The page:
February 09, 2023

By Asm. Reggie Jones-Sawyer

Contributing writer


For decades multiple police agencies across the country have been under scrutiny for abuses of department policies and Civil Rights violations. When the March 3, 1991, video of Rodney King’s beating by members of the Los Angeles Police Department (LAPD) surfaced, the entire world was able to witness the police brutality that many in the inner cities across our nation had been experiencing for generations.

The murder of Tyre Nichols at the hands of Memphis, Tennessee officers is another example of a toxic and pervasive culture within police departments. Based upon the video, these officers were acting as individuals working outside the boundaries of the law and using their badges to shield them from personal responsibility.

With so many viral videos of police officers knowingly violating their own department’s policies and applying lethal force when completely unnecessary, why does it continue to occur?


As Chair of the California Assembly’s Public Safety Committee, I have asked many in the public safety sphere, including retired members of law enforcement, that very question.

Whether it is Chicago, New York, or South Los Angeles, the warrior culture of police departments has deep roots in slave catching training and beatings.

The culture is so pervasive that in Los Angeles, the LAPD was placed under a five-year consent decree to enact reforms within the department. More recently the Los Angeles County Sheriff’s department has had to contend with investigations into multiple Sheriff gangs made up of its own officers.

Better and updated training is one aspect of reform, but the recruitment process also needs to be revamped.

In the case of the Memphis officers, two of the five charged with the killing of Mr. Nichols had joined the force in 2020, just two years after the police department lowed its educational requirements. According to a New York Post article, Memphis officers no longer need an Associates Degree, or 54 college credits to join the force.

Education is crucial aspect in being an effective and balanced officer. Understanding this, I wrote AB 89, a bill that was signed into law in 2022, and raises the minimum standards for all new peace officers to be 21 years of age (California previously required 18 years of age), and requires the California Community Colleges (CCC), alongside advisors, to develop a framework for a modern policing degree program for new peace officers in California.

Also, known as the Peace Officers Education and Age Conditions for Employment (P.E.A.C.E.) Act, AB 89 raises the standards for officers in California. As a result of this bill, soon all new officers in California will be older, more mature, and either possess an associate’s degree in modern policing or a bachelor’s degree. This is in line with data that shows older and more educated officers are less likely to use excessive force, receive fewer disciplinary write-ups, and are generally more effective law enforcement officials.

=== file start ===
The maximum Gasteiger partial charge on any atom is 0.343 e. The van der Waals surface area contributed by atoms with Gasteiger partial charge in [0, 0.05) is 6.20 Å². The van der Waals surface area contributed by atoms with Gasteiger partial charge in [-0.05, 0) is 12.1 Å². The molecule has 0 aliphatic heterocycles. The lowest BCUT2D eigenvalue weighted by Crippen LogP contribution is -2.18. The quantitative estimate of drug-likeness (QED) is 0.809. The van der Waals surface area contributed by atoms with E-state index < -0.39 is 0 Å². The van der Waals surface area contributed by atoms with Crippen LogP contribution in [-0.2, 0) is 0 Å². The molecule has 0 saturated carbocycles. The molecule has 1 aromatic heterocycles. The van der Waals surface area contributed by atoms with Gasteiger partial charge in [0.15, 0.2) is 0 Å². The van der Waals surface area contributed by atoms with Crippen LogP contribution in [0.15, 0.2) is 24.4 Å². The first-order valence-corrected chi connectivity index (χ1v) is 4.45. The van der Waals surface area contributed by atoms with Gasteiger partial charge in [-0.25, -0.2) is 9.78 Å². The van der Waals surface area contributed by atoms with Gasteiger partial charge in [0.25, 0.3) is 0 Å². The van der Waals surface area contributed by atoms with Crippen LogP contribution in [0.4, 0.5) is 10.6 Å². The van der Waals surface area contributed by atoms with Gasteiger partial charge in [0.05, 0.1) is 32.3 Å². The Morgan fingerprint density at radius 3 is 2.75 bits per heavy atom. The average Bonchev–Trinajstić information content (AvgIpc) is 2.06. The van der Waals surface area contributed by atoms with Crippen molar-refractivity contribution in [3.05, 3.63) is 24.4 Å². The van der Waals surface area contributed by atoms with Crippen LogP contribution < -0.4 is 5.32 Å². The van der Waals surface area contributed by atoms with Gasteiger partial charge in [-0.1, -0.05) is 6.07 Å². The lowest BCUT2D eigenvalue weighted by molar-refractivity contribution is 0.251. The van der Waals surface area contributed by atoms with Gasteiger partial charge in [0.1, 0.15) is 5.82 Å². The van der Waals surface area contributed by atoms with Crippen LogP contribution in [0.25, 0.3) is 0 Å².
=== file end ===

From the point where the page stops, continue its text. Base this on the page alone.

No one questions the risks involved in being a police officer. But a modern police department, and the communities they represent, need a more informed, well-rounded, experienced officer to help better assess situations.

By lowering the educational standards of officers, departments are inviting unexperienced recruits into their ranks, many of whom tend to advocate for the militarization of law enforcement, advancing the warrior mentality while patrolling our neighborhoods.

The fact that officers have been caught on video, with their knowledge, whether by a member of the public, or on their own body cameras, using excessive force is clear indication that they believe little to no action will be taken against them for their actions.

The use of qualified immunity has something to do with this, as does the unofficial training that has officers on video repeatedly yelling at suspects “stop resisting”, or in the case the case of Mr. Nichols,” give me your hands”, while he was subdued with arms already restrained.  The brotherhood code to protect your own is seemingly greater than that of protecting and serving communities, or in the case of countless people of color, human life.

For those officers who do adhere to their oaths, and there are many, they continue to make policing a noble profession and they should be thanked for their service. But by no means should law enforcement seek to meet recruitment quotas by checking boxes and lowering acceptance standards. It only brings about the less desirable which is not only dangerous, but for Tyre Nichols and many others deadly.

Assemblymember Reggie Jones-Sawyer is the Chair of the Assembly’s Public Safety Committee and a Member of the California Reparations Task Force. The Assemblymember represents the 57th Assembly District including the communities of Exposition Park, downtown Los Angeles, including Skid Row and has a family legacy of involvement in the Civil Rights Movement beginning with his uncle who was a member of the Little Rock Nine, nine Black students integrated into an all-white high school in Little Rock, Arkansas in 1957.

Category: Opinion